Battling more than just the disease

Ella Fowler and Ella Fowler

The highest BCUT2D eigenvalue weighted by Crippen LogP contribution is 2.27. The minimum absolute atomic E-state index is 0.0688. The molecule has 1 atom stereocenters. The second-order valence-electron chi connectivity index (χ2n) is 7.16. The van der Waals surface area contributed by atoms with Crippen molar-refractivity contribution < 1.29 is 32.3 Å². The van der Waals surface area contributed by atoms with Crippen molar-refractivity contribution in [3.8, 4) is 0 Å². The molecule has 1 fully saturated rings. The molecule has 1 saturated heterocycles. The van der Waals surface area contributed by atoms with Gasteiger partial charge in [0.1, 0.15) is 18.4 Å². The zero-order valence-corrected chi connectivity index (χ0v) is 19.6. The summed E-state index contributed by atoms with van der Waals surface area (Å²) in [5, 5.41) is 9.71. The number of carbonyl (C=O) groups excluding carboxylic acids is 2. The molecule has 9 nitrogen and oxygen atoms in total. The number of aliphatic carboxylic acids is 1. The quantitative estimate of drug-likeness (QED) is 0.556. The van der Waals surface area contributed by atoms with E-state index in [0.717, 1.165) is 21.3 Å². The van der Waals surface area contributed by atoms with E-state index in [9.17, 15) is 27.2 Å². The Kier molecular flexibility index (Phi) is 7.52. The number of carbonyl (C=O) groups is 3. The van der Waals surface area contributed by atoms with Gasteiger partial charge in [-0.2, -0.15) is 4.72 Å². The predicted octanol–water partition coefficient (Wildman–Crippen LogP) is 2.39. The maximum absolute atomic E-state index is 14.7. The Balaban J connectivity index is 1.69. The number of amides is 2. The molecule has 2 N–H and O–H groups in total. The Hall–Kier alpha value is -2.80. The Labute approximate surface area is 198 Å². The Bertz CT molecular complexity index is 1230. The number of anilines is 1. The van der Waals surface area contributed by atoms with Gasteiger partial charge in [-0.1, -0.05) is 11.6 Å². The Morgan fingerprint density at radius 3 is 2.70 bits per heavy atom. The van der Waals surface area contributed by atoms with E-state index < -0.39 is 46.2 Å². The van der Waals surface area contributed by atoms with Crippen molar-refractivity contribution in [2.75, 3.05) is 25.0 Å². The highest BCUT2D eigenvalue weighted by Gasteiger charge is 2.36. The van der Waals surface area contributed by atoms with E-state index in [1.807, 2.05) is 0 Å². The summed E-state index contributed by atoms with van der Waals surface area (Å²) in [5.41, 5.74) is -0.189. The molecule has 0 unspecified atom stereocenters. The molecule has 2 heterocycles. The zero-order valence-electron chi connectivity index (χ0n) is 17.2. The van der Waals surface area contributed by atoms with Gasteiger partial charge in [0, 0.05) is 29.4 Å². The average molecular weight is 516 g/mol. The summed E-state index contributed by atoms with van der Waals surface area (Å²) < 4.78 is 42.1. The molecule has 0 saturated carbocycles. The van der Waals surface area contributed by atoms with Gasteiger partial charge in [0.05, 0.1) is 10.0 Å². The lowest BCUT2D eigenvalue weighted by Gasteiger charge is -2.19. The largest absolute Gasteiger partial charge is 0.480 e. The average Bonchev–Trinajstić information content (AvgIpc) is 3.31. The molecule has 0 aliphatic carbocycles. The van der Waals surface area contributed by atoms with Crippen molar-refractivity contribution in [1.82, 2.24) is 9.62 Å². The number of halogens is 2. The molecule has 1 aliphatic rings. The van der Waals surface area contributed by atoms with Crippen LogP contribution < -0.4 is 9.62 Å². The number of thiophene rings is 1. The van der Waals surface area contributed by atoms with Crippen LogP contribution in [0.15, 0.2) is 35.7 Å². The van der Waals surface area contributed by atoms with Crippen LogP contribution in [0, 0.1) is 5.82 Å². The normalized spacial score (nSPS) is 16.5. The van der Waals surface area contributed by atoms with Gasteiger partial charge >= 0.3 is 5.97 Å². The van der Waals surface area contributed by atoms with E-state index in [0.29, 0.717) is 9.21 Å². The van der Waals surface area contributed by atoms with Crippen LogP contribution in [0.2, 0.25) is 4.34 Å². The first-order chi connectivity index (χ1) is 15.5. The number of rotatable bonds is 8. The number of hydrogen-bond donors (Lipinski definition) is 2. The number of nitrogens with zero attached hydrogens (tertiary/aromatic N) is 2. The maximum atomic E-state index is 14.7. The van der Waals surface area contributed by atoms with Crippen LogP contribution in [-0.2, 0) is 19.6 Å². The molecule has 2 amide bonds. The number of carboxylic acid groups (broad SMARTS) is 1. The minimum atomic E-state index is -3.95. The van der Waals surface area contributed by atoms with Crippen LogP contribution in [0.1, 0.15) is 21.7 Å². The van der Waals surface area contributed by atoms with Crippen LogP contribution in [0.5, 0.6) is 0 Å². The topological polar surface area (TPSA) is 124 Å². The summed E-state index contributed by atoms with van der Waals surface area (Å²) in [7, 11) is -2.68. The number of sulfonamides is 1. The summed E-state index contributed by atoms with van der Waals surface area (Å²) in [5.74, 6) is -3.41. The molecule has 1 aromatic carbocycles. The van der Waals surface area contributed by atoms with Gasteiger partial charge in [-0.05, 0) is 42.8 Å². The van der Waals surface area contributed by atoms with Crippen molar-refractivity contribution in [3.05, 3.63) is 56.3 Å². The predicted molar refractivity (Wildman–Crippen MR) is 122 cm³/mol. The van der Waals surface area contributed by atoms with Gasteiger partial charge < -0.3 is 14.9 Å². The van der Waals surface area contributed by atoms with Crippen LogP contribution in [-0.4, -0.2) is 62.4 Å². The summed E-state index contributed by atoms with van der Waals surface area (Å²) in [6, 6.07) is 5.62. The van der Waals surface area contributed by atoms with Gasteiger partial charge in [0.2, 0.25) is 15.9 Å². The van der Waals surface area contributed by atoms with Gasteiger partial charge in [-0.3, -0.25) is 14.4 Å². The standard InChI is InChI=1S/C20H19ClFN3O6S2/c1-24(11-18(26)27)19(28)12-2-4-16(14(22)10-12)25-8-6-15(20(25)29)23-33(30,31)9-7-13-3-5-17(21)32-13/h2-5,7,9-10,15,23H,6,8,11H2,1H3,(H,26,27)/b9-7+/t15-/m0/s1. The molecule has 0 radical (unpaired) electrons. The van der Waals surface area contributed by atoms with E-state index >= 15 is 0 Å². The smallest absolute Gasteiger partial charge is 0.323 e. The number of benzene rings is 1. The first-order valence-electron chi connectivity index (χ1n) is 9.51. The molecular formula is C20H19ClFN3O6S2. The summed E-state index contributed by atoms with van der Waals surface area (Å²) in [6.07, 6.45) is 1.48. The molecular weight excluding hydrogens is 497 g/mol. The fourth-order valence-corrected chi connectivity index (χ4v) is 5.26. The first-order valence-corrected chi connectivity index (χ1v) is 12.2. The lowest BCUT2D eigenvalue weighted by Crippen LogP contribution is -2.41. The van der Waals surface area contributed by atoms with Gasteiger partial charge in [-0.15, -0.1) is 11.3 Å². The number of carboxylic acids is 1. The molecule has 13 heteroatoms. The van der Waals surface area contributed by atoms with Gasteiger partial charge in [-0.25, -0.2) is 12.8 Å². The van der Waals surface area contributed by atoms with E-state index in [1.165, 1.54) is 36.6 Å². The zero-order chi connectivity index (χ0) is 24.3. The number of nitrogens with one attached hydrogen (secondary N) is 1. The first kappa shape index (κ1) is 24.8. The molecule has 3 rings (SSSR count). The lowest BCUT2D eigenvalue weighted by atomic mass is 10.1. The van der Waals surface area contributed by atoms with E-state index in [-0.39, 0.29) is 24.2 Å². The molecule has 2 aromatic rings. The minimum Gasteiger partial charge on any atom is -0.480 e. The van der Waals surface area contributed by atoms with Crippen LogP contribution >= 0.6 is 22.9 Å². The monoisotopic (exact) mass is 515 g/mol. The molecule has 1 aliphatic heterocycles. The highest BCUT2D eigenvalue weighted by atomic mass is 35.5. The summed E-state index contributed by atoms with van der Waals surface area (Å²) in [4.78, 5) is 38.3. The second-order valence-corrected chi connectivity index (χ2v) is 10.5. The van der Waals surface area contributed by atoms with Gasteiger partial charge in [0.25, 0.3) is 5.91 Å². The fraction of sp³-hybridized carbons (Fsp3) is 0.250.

Since February, Cheryl Weber’s life has been lived from a beige recliner in her living room. Diagnosed with lung cancer, Cheryl, 52, has undergone three rounds of chemotherapy leaving her exhausted and weak. But what causes more stress for Cheryl and her husband Terry, 59, isn’t her cancer. It is that for the past few months, they have been living on an income of about $700 a month’ ‘ ‘ as they are unable to work.’ ‘A lot of tears have been shed in this house the last few months,’ Terry said. Every month, after paying their $600 in rent, the Webers have around $100 left for food, medications and other household expenses. ‘His [Terry’s] disability is our only income right now,’ Cheryl, who sports a black and white Halloween bandana to cover her shaved head, said. ‘Family and friends are the ones who have stepped up and helped us pay for food, medication and car insurance.” Despite facing seemingly insurmountable odds, longtime residents of Bowling Green Cheryl and Terry are determined to get through Cheryl’s cancer and their financial problems. With mounting medical bills already being sent to collections and a lack of health insurance, the Webers struggle daily. Luckily, their utility bills are included in their rent payment, but they have gone without the phone or cable before until friends and family stepped in to pay the bills. ‘When you only got 100 bucks to live on a month, and you have people saying you got to pay this, you got to pay that; well, I got to live, too,’ an emotional Terry said. ‘Just wait your turn. When I got the money, I will get it to you, but I got to live, too.” Cheryl applied for disability in February and recently received notice she will be collecting around $200 a month until August when her disability will increase to $900. She also acquired food stamps from Job and Family Services and will soon be getting Medicaid. But money is needed now and the Webers must rely on friends and family like Julie Willmarth. ‘She [Cheryl] has a cell phone, and it is in my name. I pay for that,” Willmarth said. Willmarth recently held a bake sale at Krogers and will be holding a spaghetti benefit dinner for Cheryl in July. Willmarth added she feels closer to Cheryl than she does her own sister. ‘If something would happen to her, it would create a big void [in my life],’ she said. ‘I want people to know when you have a disease like this, don’t give up on life, and that is what I try to encourage her to do. I just want her to know I am there.’ But Willmarth isn’t the only one helping the Webers. Dan Weber, Terry’s older brother, came bearing much needed gifts last Monday. ‘I am Santa Claus today,’ Dan said with a laugh. Dan and his wife Karen Weber brought bags of groceries to the Weber household. Support of friends has been a significant part of the Webers’ story of battling medical hardship long before Cheryl’s diagnoses. In 1995, Terry survived a massive heart attack, which according to Terry’s doctors should have killed him. Today Terry has a defibrillator in his chest and needs to take nine different medications daily. ‘I haven’t worked since ’95,’ Terry said. ‘I was a lucky SOB to have lived, and I have been in the hospital multiple times since.’ With Terry unable to work after his heart attack, Cheryl continued to provide an income for Terry and their daughters, who at the time were in junior high and high school. Terry was able to collect disability payments while Cheryl worked several part time jobs on top of her work at Phoenix Technologies. But things changed in 2007. After working for 10 years at Phoenix Technologies, Cheryl was laid off, losing her benefits and her health insurance. She began working two to three jobs a week cleaning houses, being a care-giver and other random work. At the end of last year, Cheryl developed a simple cough. But what she thought was a cold-like symptom quickly got worse. ‘I was having trouble breathing, and when I walked I was winded,’ she recalled. ‘Then I just thought I had bronchitis.’ A trip to the emergency room told Cheryl otherwise. The doctor informed her there was a mass on her lungs. Soon after, the long time smoker was diagnosed with lung cancer. ‘I didn’t believe it at first,’ Cheryl said. ‘I thought no, no, no.’ The seriousness of her sickness quickly hit Cheryl when the doctor told her it had spread beyond her lungs. It now occupies her spin, bones, shoulders and skull. ‘I thought, ‘This is serious,” Cheryl said with a tear. Every three weeks, Cheryl and Terry make the hour-long trek to St. Charles Hospital in Oregon. There Cheryl gets her chemotherapy treatments. The chemo takes its toll quickly, leaving her so weak she can’t even lift her arm to turn on the lamp next to her chair. After the first few treatments, Cheryl could hardly walk, needing Terry to help her to the bathroom. But chemo causes more than just weakness for Cheryl. ‘It is hard to eat food because of what it [chemo] does to my tongue,’ she said. ‘I can’t eat anything tomatoey or spicy. Lots of days consist of eating … soft things.’ After every treatment, Cheryl’s tongue develops sores, making it hard to eat many foods, and she often has to drain the broth off of her favorite soup Ramen noodles so she can eat. But the biggest love Cheryl has lost is her Diet Pepsi. ‘It is just the Diet Pepsi I miss the most,’ she said adding with a laugh, ‘I still eat chocolate, though, that is my favorite. I don’t care how bad my tongue hurts, I will eat a piece of chocolate.’ Every day Cheryl thanks God she gets out of bed and looks forward to the days she can spend with her six grandchildren. The magnitude of what she will miss in the future pulls her through even the toughest of days. ‘I want to see them [my grandchildren] grow up and graduate high school, college and get married,’ she said, ‘That is what keeps me going every day right now.’ For Terry, he is petrified of losing his wife. ‘[I’m] scared of the fact your wife could die after being married for 31 years,’ said Terry, who with tears in his eyes was barely audible. ‘She has been taking care of [me] and …’ Unable to finish the sentence Terry dissolved into tears. Despite this fear, both Cheryl and Terry said they are strong, and, with the help of family and friends and Cheryl’s determination, they believe they can beat this cancer. ‘We are both fighters. When I had my heart attack in ’95, my doctor said I should be dead,’ Terry said. ‘I am a fighter. I am not ready to die yet. And she [isn’t either].’